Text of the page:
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All three of Keats' poems, "To Autumn," "Ode to a Grecian Urn" and "Ode to a Nightingale" include references to nature—praise of nature. In "To Autumn," Keats writes:
Where are the songs of Spring? Ay, where are they?
Think not of them, thou hast thy music too,-
While barred clouds bloom the soft-dying day,
And touch the stubble-plains with rosy hue...
In "Ode to a Grecian Urn," Keats refers to nature again:
Ah, happy, happy boughs! that cannot shed
Your leaves, nor ever bid the Spring adieu...
In "Ode to a Nightingale," Keats writes again of nature...
Of beechen green, and shadows numberless,
Singest of summer in full-throated ease.
The author refers to aspects of nature: leaves, green beechen (which is a specific genus of trees), and other growing plants ("the stubble-plains with rosy hue"). Keats was a Romantic poet, and the Romantics of the late eighteenth and early nineteenth centuries, wrote of many things, but one of the most common elements of their poetry was the presence and descriptions in praise of nature.
So in these poems there is not only the description of nature and tribute to its beauty, but also the idea that nature revolves around, and intermingles with, humanity. It is as much a part of life as the human body is.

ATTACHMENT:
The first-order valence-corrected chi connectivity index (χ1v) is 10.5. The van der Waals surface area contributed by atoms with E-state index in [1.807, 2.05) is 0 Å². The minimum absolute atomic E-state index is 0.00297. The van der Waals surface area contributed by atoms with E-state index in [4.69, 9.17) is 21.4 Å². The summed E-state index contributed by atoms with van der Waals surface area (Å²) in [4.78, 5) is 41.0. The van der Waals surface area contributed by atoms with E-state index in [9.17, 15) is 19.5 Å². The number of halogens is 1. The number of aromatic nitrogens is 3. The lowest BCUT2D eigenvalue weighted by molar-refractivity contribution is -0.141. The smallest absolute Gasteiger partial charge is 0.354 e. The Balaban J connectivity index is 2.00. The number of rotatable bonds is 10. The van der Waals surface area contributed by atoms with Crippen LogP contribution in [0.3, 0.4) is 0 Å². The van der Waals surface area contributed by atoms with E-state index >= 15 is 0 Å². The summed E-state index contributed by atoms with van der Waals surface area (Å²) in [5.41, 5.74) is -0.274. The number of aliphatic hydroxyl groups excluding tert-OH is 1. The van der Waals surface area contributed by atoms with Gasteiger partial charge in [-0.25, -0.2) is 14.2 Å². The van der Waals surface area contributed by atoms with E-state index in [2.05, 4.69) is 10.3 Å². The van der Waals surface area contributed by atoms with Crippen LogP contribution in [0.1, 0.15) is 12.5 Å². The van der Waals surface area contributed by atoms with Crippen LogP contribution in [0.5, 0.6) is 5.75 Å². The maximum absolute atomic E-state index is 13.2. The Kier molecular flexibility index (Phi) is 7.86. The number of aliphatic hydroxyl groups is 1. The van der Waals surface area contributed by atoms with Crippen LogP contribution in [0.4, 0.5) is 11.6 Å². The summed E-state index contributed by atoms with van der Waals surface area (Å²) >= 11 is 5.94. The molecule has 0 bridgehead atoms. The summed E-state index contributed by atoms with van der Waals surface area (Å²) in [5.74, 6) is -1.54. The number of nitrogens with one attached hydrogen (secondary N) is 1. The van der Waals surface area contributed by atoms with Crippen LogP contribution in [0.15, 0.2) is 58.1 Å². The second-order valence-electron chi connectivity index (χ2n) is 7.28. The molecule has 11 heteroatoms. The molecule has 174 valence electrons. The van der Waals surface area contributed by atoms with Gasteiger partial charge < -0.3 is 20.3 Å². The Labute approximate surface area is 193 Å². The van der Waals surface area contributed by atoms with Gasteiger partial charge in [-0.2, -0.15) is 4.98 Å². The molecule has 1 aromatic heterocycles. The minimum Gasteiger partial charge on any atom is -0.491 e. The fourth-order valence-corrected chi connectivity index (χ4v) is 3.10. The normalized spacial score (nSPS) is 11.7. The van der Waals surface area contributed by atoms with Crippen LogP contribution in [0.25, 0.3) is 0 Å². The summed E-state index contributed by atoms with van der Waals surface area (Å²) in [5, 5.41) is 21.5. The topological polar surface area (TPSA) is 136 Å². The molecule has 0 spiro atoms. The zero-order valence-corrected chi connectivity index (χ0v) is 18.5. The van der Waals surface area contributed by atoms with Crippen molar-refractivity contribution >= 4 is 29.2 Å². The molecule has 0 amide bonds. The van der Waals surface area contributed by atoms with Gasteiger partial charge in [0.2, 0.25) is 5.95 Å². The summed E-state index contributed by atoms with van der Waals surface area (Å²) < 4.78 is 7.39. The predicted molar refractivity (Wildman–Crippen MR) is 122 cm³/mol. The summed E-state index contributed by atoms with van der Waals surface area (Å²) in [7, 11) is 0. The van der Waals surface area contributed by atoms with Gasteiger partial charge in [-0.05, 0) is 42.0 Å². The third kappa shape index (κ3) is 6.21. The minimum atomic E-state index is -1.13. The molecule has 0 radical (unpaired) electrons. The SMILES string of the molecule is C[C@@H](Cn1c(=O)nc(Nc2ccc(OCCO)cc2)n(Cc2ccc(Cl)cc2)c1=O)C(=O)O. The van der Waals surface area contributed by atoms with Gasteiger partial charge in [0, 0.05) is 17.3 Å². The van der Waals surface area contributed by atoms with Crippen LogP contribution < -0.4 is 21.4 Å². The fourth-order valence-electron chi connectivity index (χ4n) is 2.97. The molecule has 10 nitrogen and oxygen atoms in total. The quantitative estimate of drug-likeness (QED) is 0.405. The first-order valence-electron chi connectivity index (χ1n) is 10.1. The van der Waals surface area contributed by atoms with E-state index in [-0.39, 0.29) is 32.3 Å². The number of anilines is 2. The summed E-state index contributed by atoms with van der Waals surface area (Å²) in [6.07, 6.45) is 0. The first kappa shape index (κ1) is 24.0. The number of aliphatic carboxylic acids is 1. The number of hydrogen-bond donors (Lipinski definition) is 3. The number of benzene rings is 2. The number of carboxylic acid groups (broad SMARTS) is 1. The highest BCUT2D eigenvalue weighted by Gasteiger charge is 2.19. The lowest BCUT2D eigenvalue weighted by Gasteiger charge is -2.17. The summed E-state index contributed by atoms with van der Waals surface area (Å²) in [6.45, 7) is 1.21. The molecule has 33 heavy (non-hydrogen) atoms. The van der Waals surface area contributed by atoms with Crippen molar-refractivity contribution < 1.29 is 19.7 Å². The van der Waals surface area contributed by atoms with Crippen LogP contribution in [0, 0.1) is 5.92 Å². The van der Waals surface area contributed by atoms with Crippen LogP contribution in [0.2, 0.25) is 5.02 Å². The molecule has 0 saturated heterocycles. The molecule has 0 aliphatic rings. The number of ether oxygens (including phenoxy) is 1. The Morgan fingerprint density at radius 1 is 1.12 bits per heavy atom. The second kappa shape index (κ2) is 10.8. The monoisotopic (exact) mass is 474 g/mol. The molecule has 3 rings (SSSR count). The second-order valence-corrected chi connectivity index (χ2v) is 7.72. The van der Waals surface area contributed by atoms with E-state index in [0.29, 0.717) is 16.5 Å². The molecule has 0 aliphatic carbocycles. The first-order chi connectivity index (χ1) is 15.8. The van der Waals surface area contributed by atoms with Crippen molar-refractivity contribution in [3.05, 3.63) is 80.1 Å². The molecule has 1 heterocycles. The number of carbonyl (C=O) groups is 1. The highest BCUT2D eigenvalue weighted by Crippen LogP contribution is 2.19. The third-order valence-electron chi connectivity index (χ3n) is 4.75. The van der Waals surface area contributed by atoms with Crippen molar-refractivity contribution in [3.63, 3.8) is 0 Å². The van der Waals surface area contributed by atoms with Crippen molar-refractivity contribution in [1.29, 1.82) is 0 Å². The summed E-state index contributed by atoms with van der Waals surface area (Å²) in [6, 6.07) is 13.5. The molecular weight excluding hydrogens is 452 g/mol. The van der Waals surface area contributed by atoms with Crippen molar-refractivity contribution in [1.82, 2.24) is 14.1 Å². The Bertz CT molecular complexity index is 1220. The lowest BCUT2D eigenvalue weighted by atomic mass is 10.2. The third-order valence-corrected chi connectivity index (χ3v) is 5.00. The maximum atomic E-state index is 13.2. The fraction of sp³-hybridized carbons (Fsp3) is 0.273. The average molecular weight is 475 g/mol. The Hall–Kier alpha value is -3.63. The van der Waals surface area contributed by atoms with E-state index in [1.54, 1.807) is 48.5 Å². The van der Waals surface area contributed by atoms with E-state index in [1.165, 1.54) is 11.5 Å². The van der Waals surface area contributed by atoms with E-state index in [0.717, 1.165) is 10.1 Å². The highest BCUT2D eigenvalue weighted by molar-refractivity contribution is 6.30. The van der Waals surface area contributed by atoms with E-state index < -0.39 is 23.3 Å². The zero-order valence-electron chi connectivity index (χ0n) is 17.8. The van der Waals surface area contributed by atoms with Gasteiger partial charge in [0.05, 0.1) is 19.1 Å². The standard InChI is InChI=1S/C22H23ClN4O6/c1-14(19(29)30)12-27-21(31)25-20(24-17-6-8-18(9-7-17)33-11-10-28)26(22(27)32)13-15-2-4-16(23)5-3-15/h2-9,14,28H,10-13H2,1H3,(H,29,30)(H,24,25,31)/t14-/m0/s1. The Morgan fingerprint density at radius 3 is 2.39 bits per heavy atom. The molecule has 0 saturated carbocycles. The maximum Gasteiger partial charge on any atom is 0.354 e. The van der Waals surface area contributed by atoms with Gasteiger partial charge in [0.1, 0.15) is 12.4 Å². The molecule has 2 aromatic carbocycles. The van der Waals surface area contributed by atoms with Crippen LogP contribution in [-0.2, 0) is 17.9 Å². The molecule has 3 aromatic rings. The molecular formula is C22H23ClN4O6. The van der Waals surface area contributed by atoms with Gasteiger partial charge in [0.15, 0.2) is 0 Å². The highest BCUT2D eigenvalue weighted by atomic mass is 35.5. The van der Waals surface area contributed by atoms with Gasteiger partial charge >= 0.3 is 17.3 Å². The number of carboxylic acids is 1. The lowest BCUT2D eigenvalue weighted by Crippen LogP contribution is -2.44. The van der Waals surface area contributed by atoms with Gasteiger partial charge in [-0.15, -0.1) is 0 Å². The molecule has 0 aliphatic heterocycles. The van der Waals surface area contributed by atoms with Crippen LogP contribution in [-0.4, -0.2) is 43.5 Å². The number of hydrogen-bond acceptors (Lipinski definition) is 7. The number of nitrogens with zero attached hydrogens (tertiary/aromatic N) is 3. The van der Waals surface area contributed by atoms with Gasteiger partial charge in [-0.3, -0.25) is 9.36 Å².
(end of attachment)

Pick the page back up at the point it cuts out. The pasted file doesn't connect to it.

In "Ode to a Grecian Urn," Keats notes the scenes on the urn...
The first scene depicts musicians and lovers in a setting of rustic beauty.
In "Ode to a Nightingale," Keats...
...can empathize with the bird’s zest for living and procreating at the height of the spring season...
Keats connects nature in the form of a bird to human existence.
In "To Autumn," Keats compares the same things occurring to nature that occur in a human's life:
...its fruitfulness, its labour and its ultimate decline.
So the initial theme all have in common is the presence of nature. The second theme is that nature and human life are intertwined: they cannot be extricated one from the other. This would also support the perceptions of the world through the "lens" of the Romantic writers.